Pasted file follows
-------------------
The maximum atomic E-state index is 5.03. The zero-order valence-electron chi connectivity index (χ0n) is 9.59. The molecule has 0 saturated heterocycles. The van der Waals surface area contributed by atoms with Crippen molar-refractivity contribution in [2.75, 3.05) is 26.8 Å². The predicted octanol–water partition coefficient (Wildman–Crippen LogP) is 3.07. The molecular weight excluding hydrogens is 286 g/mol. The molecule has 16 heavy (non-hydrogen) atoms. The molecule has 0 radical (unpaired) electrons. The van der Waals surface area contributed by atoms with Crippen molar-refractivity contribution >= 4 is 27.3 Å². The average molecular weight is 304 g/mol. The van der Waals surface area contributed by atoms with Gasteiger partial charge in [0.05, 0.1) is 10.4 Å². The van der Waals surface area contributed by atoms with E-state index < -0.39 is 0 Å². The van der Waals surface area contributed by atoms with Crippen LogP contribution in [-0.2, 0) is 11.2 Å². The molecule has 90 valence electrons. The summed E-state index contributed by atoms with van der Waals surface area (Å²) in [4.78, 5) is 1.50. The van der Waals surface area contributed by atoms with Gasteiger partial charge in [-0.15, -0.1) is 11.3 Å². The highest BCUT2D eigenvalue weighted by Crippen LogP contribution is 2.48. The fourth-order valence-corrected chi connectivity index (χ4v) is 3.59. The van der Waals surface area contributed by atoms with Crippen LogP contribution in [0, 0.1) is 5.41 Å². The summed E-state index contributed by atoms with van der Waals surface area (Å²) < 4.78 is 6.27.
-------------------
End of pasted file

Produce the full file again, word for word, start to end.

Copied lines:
The maximum atomic E-state index is 5.03. The zero-order valence-electron chi connectivity index (χ0n) is 9.59. The molecule has 0 saturated heterocycles. The van der Waals surface area contributed by atoms with Crippen molar-refractivity contribution in [2.75, 3.05) is 26.8 Å². The predicted octanol–water partition coefficient (Wildman–Crippen LogP) is 3.07. The molecular weight excluding hydrogens is 286 g/mol. The molecule has 16 heavy (non-hydrogen) atoms. The molecule has 0 radical (unpaired) electrons. The van der Waals surface area contributed by atoms with Crippen molar-refractivity contribution >= 4 is 27.3 Å². The average molecular weight is 304 g/mol. The van der Waals surface area contributed by atoms with Gasteiger partial charge in [0.05, 0.1) is 10.4 Å². The van der Waals surface area contributed by atoms with E-state index < -0.39 is 0 Å². The van der Waals surface area contributed by atoms with Crippen LogP contribution in [-0.2, 0) is 11.2 Å². The molecule has 90 valence electrons. The summed E-state index contributed by atoms with van der Waals surface area (Å²) in [4.78, 5) is 1.50. The van der Waals surface area contributed by atoms with Gasteiger partial charge in [-0.15, -0.1) is 11.3 Å². The highest BCUT2D eigenvalue weighted by Crippen LogP contribution is 2.48. The fourth-order valence-corrected chi connectivity index (χ4v) is 3.59. The van der Waals surface area contributed by atoms with Crippen LogP contribution in [0, 0.1) is 5.41 Å². The summed E-state index contributed by atoms with van der Waals surface area (Å²) < 4.78 is 6.27.